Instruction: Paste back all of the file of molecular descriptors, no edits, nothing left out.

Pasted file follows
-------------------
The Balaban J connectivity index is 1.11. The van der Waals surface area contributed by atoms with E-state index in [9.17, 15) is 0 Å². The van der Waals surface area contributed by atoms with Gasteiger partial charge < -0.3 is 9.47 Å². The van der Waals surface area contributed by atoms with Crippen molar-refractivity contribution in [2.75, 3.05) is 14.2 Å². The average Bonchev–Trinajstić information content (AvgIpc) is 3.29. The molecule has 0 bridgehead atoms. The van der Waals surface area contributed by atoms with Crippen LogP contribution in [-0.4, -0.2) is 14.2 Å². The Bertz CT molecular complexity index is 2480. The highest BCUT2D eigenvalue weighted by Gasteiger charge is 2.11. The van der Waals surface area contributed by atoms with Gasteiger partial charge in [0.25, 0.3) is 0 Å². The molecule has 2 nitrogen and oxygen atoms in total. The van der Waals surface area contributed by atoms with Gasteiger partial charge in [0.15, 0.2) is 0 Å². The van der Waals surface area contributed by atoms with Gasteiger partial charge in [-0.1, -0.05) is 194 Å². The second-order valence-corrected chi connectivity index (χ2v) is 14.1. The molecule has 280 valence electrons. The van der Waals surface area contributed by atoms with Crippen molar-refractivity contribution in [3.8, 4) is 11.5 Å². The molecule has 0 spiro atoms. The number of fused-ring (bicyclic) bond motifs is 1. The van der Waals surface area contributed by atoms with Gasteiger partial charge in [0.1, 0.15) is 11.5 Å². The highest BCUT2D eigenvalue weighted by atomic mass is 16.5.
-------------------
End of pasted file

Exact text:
The Balaban J connectivity index is 1.11. The van der Waals surface area contributed by atoms with E-state index in [9.17, 15) is 0 Å². The van der Waals surface area contributed by atoms with Gasteiger partial charge < -0.3 is 9.47 Å². The van der Waals surface area contributed by atoms with Crippen molar-refractivity contribution in [2.75, 3.05) is 14.2 Å². The average Bonchev–Trinajstić information content (AvgIpc) is 3.29. The molecule has 0 bridgehead atoms. The van der Waals surface area contributed by atoms with Crippen LogP contribution in [-0.4, -0.2) is 14.2 Å². The Bertz CT molecular complexity index is 2480. The highest BCUT2D eigenvalue weighted by Gasteiger charge is 2.11. The van der Waals surface area contributed by atoms with Gasteiger partial charge in [0.25, 0.3) is 0 Å². The molecule has 2 nitrogen and oxygen atoms in total. The van der Waals surface area contributed by atoms with Gasteiger partial charge in [0.15, 0.2) is 0 Å². The van der Waals surface area contributed by atoms with Gasteiger partial charge in [-0.1, -0.05) is 194 Å². The second-order valence-corrected chi connectivity index (χ2v) is 14.1. The molecule has 280 valence electrons. The van der Waals surface area contributed by atoms with Crippen molar-refractivity contribution in [3.8, 4) is 11.5 Å². The molecule has 0 spiro atoms. The number of fused-ring (bicyclic) bond motifs is 1. The van der Waals surface area contributed by atoms with Gasteiger partial charge in [0.1, 0.15) is 11.5 Å². The highest BCUT2D eigenvalue weighted by atomic mass is 16.5.